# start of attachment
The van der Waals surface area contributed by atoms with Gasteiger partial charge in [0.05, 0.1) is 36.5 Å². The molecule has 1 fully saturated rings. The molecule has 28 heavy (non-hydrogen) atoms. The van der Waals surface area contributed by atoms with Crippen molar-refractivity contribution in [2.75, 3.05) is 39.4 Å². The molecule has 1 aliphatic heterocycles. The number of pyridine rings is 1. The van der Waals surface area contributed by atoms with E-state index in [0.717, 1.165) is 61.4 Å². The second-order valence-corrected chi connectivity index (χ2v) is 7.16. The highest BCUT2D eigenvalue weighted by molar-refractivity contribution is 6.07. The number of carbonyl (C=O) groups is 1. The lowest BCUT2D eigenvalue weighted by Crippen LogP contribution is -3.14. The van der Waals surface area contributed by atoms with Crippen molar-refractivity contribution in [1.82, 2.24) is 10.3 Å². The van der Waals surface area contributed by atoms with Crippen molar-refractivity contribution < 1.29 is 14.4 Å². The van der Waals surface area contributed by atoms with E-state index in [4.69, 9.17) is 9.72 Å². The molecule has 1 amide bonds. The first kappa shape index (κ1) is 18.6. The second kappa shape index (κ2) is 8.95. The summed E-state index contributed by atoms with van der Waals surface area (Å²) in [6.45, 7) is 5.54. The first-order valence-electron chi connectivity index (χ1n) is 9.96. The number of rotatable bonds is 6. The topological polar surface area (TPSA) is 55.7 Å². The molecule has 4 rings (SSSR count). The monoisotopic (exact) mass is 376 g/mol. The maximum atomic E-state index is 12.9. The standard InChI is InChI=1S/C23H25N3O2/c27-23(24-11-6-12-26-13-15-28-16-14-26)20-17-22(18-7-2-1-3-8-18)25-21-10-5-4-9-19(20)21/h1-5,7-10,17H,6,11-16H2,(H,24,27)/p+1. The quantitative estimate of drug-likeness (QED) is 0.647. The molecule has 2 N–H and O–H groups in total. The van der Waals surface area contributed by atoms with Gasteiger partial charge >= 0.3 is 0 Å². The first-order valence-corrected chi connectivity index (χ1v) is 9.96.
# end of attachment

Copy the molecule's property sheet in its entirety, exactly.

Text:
The van der Waals surface area contributed by atoms with Gasteiger partial charge in [0.05, 0.1) is 36.5 Å². The molecule has 1 fully saturated rings. The molecule has 28 heavy (non-hydrogen) atoms. The van der Waals surface area contributed by atoms with Crippen molar-refractivity contribution in [2.75, 3.05) is 39.4 Å². The molecule has 1 aliphatic heterocycles. The number of pyridine rings is 1. The van der Waals surface area contributed by atoms with E-state index in [0.717, 1.165) is 61.4 Å². The second-order valence-corrected chi connectivity index (χ2v) is 7.16. The highest BCUT2D eigenvalue weighted by molar-refractivity contribution is 6.07. The number of carbonyl (C=O) groups is 1. The lowest BCUT2D eigenvalue weighted by Crippen LogP contribution is -3.14. The van der Waals surface area contributed by atoms with Crippen molar-refractivity contribution in [1.82, 2.24) is 10.3 Å². The van der Waals surface area contributed by atoms with Crippen molar-refractivity contribution < 1.29 is 14.4 Å². The van der Waals surface area contributed by atoms with E-state index in [4.69, 9.17) is 9.72 Å². The molecule has 1 amide bonds. The first kappa shape index (κ1) is 18.6. The second kappa shape index (κ2) is 8.95. The summed E-state index contributed by atoms with van der Waals surface area (Å²) in [6.45, 7) is 5.54. The first-order valence-electron chi connectivity index (χ1n) is 9.96. The number of rotatable bonds is 6. The topological polar surface area (TPSA) is 55.7 Å². The molecule has 4 rings (SSSR count). The monoisotopic (exact) mass is 376 g/mol. The maximum atomic E-state index is 12.9. The standard InChI is InChI=1S/C23H25N3O2/c27-23(24-11-6-12-26-13-15-28-16-14-26)20-17-22(18-7-2-1-3-8-18)25-21-10-5-4-9-19(20)21/h1-5,7-10,17H,6,11-16H2,(H,24,27)/p+1. The quantitative estimate of drug-likeness (QED) is 0.647. The molecule has 2 N–H and O–H groups in total. The van der Waals surface area contributed by atoms with Gasteiger partial charge >= 0.3 is 0 Å². The first-order valence-corrected chi connectivity index (χ1v) is 9.96.